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Chapter 8

Chapter 8 - Eating and Sleep Disorders

7 Pages

Course Code
PSYC 3140
Stephen Fleming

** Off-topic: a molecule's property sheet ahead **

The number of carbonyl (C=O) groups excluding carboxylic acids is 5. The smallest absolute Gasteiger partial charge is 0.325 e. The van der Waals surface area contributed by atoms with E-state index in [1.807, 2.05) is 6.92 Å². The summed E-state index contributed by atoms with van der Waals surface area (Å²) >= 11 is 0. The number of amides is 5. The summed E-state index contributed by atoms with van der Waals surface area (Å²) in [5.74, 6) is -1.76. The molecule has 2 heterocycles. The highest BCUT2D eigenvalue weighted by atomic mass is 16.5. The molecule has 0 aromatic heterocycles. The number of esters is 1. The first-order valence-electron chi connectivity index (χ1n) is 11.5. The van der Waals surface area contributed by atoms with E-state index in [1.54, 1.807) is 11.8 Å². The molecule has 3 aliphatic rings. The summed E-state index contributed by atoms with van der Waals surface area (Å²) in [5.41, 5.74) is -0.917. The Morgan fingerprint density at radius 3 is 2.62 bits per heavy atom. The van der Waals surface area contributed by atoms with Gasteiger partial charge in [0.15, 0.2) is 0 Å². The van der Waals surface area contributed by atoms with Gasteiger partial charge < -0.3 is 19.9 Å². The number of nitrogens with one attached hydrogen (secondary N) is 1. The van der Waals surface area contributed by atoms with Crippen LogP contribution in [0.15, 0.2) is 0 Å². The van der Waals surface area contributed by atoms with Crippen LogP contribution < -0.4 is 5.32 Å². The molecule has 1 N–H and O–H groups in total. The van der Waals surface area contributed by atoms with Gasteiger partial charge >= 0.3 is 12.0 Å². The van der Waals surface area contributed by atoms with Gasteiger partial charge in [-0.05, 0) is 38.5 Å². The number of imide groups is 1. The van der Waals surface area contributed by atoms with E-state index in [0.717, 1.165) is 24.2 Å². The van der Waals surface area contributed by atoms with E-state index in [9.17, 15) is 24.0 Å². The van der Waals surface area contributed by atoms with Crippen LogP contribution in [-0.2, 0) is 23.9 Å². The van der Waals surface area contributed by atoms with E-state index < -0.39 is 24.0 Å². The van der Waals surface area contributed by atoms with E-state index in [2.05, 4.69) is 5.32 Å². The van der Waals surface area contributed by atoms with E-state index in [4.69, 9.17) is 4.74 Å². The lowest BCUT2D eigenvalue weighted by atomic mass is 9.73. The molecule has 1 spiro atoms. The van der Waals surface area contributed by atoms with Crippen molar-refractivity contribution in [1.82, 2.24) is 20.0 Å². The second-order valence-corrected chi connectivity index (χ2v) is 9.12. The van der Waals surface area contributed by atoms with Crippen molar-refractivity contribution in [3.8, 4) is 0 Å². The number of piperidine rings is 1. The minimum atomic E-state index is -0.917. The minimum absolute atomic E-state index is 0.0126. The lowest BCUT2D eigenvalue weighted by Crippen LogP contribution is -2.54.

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Chapter 8 Bulimia Nervosa  amount of food, out of control - Out-of-control eating episodes (binges) - Eating a larger amount of food, typically more junk food than fruits and veg - Followed by self-induced vomiting, excessive use of laxatives or other attempts to “purge” (get rid of ) food - Purging techniques  self-induced vomiting immediately after eating  Using laxatives  Using diuretics – results in loss of fluids, through increased frequency of urination - Others compensate in other ways: o Fast for long periods during binges o Exercise excessively (normally more a characteristic of anorexia) - Subtyped in DSM-IV-TR into purging type and non-purging type (Exercise or fasting) - Within 10% of their normal weight Medical Consequences - Salivary gland enlargement from repeated vomiting – gives face a chubby appearance - Repeated vomiting may erode the dental enamel on the inner surface of the front teeth - Continued vomiting may upset the chemical balance of bodily fluids, including sodium and potassium levels – electrolyte imbalance. Can result in cardiac arrhythmia (disrupted heartbeat) and renal (kidney) failure, if unattended. Both can be fatal. - Laxative abuse – severe constipation or permanent colon damage - Marked calluses on fingers or back of hands caused by friction of contact with teeth and throat - Usually presents with additional psychological disorders – anxiety and mood disorders, substance use disorders, borderline personality disorders and impulse control disorders - If untreated, can be chronic Anorexia Nervosa - Person eats nothing beyond minimal amounts of food, so body weight sometimes drops dangerously - As many as ½ of the deaths related to anorexia are suicides - 20% die as a result of disorder (study) - 5% die within 10 years (study) - Differ from people with bulimia because they are so successful at losing weight that they put their lives in considerable danger - Anorexia  bulimia - Most commonly begins in adolescence - Subtyped in DSM-IV-TR into restricting type (diet to limit calorie intake) and binge-eating/purging type (rely on purging) - Binge purge anorexics engage in impulsive behaviour – stealing, alcohol and drug use and self-mutilation - Individuals with anorexia are never satisfied with his or her weight loss - Marked disturbance in body image • With both diseases there is an overwhelming all-encompassing drive to be thin. • Mortality rate for eating disorders, particularly anorexia, is the highest for any psychological disorder, even depression. Medical Conditions - Amenorrhea  cessation of menstruation - Dry skin, brittle hair or nails - Sensitivity to or intolerance of cold temperatures - Lanugo – downy hair on the limbs and cheeks - Cardiovascular problems – chronically low blood pressure and heart rate - Low body weight - Development of osteoporosis and bone fractures - OCD - Substance abuse – binge/purge subtype Binge Eating Disorder - Pattern of eating involving distress-inducing binges not followed by purging behaviours; being considered as a new DSM diagnostic category. Sleep Disorders Sleep can be divided into two broad states: 1. Slow wave state – Person sleeps deeply 2. Rapid eye movement (REM) state (limbic region) – The brain appears as if it is awake – Sleeper experiences dreams Stage 1 - Person transitions through wakefulness into drowsiness and then sleep - Person drifts in and out of awareness of his or her surroundings Stage 2 - Person is truly sleeping - Sleep is light - When woken from this stage of sleep, 70% of people report that they didn’t think they were asleep, but were ‘dozing’ Stages 3 & 4 - Deep slow wave sleep - Stage 3 – moderately deep sleep - Stage 4 – very deep sleep. Hard to wake a person up from stage 4 sleep and when you do they seem disorientated Light sleep  deeper sleep  light sleep  REM sleep and dreaming When we wake up in the morning, we typically wake out of REM sleep during a dream. Normal sleepers spend 20% in deep sleep, 30% dreaming and 50% in light sleep. Sleep disorders are divided into two major categories: 1. Dyssomnias - Involves difficulties in getting enough sleep o Not being able to fall asleep until 2am o Complaints about quality of sleep  Not feeling refreshed after sleeping the whole night 2. Parasomnias - Abnormal events that occur during sleep o Nightmares o Sleepwalking The clearest and most comprehensive picture of your sleep habits can be determined only by a polysomnographic (PSG) evaluation. Measures: - Respiration, leg movements, brain wave activity  electroencephalograph (EEG) - Eye movements  electrooculograph (EOG) - Muscle movements  electromyography (EMG) - Heart activity  electrocardiogram (ECG) Actigraph  records the number of arm movements – can help in insomnia treatment. Sleep efficiency (SE)  the percentage of time actually spent asleep, not just lying in bed trying to sleep. Calculated by dividing the amount of
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